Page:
When Bethan began treatment for blood cancer last year, she never expected that it would take so much from her, or that she would be recovering in lockdown. Yet, she has focussed on the positives and as her strength grew, she decided to take on a challenge for Anthony Nolan to help others going through similar experiences. Here, she shares her story.
I remember the moment the respiratory consultant gave me ‘that look’ and then handed me the shit sandwich that is cancer. To be honest, it was somewhat of a relief. At 26, I had shrunk to an exhausted size 4, who had been going back and forth to the doctors for five years trying to get answers. By the time I was diagnosed, I was on my knees.
I went home in a daze, where I existed in my own little bubble for a few days, awaiting further tests that would later confirm it was stage four Hodgkin’s Lymphoma.
‘Exhausted and overwhelmed’
The next few months were gruelling. I spent a month strapped to a heart monitor because of the fluid around my heart. My team eventually decided to treat me with chemo, in the hope that if my lymphatic system was working the fluid would drain on its own. This worked a treat but it meant I could not finish my fertility treatment to preserve my eggs, before having chemo. It wasn’t until this choice was taken from me that I realised the magnitude to it. The grief I felt, and still do, is immense. It is something I am learning to cope with.
I was given six rounds of chemo, mostly as an inpatient because of various complications. I missed family events, Christmas, new year and my birthday. I lived with my head in a sick bowl, with a sore mouth and just feeling generally exhausted and overwhelmed. I was well enough to have my last round of chemo as an outpatient and what a difference that made! I was able to spend time with my dogs, my friends and family, able to have a walk around the shops and just be me for a little while.
I lost my hair twice during chemo. It wasn’t any easier the second time around. When my best friend was visiting me in hospital, she would wash and brush my hair while hiding clumps in her bra so I wouldn’t see. I struggled to look in mirrors and hid my head from the world and myself. I made the decision to have my head shaved which somehow made it easier. I felt a little bit more in control of the situation – I was taking charge and I decided when I lost my hair, not cancer.
I felt like cancer had taken so much from me
When I was told that I was in remission, it wasn’t how I imagined it all. It was at the start of Covid-19, meaning I wasn’t allowed visitors, so I received this news sitting on my own in a blue tinted room by someone wearing full PPE. It felt so impersonal.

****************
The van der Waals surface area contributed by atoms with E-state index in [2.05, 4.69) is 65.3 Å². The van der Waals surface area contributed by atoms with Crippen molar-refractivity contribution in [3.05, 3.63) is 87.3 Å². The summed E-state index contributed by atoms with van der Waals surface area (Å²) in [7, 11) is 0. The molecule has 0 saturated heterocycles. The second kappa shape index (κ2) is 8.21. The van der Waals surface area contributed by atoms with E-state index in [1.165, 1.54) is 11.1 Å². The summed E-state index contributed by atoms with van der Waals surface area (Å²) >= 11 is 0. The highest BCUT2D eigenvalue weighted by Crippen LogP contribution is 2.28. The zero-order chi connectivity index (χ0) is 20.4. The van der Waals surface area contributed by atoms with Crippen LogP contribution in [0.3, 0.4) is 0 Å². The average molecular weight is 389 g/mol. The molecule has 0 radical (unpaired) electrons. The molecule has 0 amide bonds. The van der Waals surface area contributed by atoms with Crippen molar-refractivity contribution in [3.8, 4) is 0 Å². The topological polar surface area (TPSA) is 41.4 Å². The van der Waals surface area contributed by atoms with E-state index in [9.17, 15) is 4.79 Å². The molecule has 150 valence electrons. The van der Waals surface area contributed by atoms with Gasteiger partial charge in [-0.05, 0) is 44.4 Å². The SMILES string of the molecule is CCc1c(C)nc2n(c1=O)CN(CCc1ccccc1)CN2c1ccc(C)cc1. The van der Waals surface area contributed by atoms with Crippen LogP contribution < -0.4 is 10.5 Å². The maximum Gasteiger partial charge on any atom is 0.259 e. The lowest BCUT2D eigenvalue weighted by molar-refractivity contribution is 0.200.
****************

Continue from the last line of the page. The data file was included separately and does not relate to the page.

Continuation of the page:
I thought I would have my family and friends with me, then be going out for a nice meal and popping a few corks. Instead I was alone, trying to process this news, frustrated that I didn’t feel happy about it. I felt like cancer had taken so much from me.
Recovering during lockdown
Being in lockdown meant that my world has become very small and my support network has shrunk somewhat. Lockdown has, however, given me time.
Time for my hair, eyebrows and eyelashes to start growing back. Time to start to process everything that has happened to me, with the support of my Macmillan councillor. Time to build my strength and stamina. Time to decide that I want to use my negative experiences to help others and be motivated by the kindness and consideration I was shown by people I met during my treatment. To help raise awareness of young cancer, blood cancers and Lymphoma.
That is why I decided to take part in the Anthony Nolan 30 Mile Challenge – to support them in the amazing work they do in helping so many people.
Photo: Bethan on one of her Zero to Hero walks, to raise money for Anthony Nolan
Fundraising for Anthony Nolan has given me a feeling of purpose again
So far, my recovery hasn’t been all sunshine and rainbows, but the fact that I have been able to work with amazing charities like Anthony Nolan, to help raise much needed funds and raise awareness, has given me a feeling of purpose again.
It has made me want to work harder and strive to make things better for the next person, to show people that although hard, recovery is possible, you can regain your independence, your dignity, slowly but surely you can get your life back.
If Bethan’s story has inspired you to take on your own fundraising challenge, head to our fundraising pages to find out how you can become a Hero at Home.
If you or someone you know is going through a stem cell transplant, you can get support and information from our wonderful Patient Services team.